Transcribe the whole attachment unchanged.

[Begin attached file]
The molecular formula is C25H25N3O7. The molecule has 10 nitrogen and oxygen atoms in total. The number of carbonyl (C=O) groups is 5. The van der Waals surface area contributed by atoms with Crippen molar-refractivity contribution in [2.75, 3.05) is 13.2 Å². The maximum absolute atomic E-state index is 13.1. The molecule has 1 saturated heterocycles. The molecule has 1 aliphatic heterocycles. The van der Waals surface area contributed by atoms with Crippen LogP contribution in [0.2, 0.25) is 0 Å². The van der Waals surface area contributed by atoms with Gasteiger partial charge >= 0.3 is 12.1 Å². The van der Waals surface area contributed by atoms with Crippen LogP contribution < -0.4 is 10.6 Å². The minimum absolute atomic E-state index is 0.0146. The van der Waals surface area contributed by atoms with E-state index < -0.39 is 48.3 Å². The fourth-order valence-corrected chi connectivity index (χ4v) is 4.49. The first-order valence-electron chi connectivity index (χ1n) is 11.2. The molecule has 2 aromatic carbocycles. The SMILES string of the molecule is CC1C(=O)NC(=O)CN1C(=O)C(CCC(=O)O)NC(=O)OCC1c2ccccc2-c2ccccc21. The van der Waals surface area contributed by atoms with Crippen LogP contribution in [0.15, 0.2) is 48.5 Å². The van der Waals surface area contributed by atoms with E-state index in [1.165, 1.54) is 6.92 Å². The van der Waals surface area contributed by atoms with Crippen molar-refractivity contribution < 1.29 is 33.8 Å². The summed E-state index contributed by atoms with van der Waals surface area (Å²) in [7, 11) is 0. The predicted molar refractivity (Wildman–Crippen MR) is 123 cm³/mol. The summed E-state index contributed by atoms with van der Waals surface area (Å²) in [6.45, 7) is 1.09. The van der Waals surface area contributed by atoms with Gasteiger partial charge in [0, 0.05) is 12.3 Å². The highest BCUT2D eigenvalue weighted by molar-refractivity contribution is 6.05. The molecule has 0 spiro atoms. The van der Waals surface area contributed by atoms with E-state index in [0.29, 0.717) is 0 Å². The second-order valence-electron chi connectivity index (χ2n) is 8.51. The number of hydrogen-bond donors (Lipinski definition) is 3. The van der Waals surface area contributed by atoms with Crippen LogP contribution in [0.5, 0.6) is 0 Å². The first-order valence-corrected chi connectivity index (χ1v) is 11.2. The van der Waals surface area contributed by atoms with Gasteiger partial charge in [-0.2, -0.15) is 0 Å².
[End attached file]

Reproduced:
The molecular formula is C25H25N3O7. The molecule has 10 nitrogen and oxygen atoms in total. The number of carbonyl (C=O) groups is 5. The van der Waals surface area contributed by atoms with Crippen molar-refractivity contribution in [2.75, 3.05) is 13.2 Å². The maximum absolute atomic E-state index is 13.1. The molecule has 1 saturated heterocycles. The molecule has 1 aliphatic heterocycles. The van der Waals surface area contributed by atoms with Crippen LogP contribution in [0.2, 0.25) is 0 Å². The van der Waals surface area contributed by atoms with Gasteiger partial charge >= 0.3 is 12.1 Å². The van der Waals surface area contributed by atoms with Crippen LogP contribution < -0.4 is 10.6 Å². The minimum absolute atomic E-state index is 0.0146. The van der Waals surface area contributed by atoms with E-state index < -0.39 is 48.3 Å². The fourth-order valence-corrected chi connectivity index (χ4v) is 4.49. The first-order valence-electron chi connectivity index (χ1n) is 11.2. The molecule has 2 aromatic carbocycles. The SMILES string of the molecule is CC1C(=O)NC(=O)CN1C(=O)C(CCC(=O)O)NC(=O)OCC1c2ccccc2-c2ccccc21. The van der Waals surface area contributed by atoms with Crippen LogP contribution in [0.15, 0.2) is 48.5 Å². The van der Waals surface area contributed by atoms with E-state index in [1.165, 1.54) is 6.92 Å². The van der Waals surface area contributed by atoms with Crippen molar-refractivity contribution < 1.29 is 33.8 Å². The summed E-state index contributed by atoms with van der Waals surface area (Å²) in [7, 11) is 0. The predicted molar refractivity (Wildman–Crippen MR) is 123 cm³/mol. The summed E-state index contributed by atoms with van der Waals surface area (Å²) in [6.45, 7) is 1.09. The van der Waals surface area contributed by atoms with Gasteiger partial charge in [0, 0.05) is 12.3 Å². The highest BCUT2D eigenvalue weighted by molar-refractivity contribution is 6.05. The molecule has 0 spiro atoms. The van der Waals surface area contributed by atoms with E-state index in [0.29, 0.717) is 0 Å². The second-order valence-electron chi connectivity index (χ2n) is 8.51. The number of hydrogen-bond donors (Lipinski definition) is 3. The van der Waals surface area contributed by atoms with Crippen LogP contribution in [0.5, 0.6) is 0 Å². The first-order valence-corrected chi connectivity index (χ1v) is 11.2. The van der Waals surface area contributed by atoms with Gasteiger partial charge in [-0.2, -0.15) is 0 Å².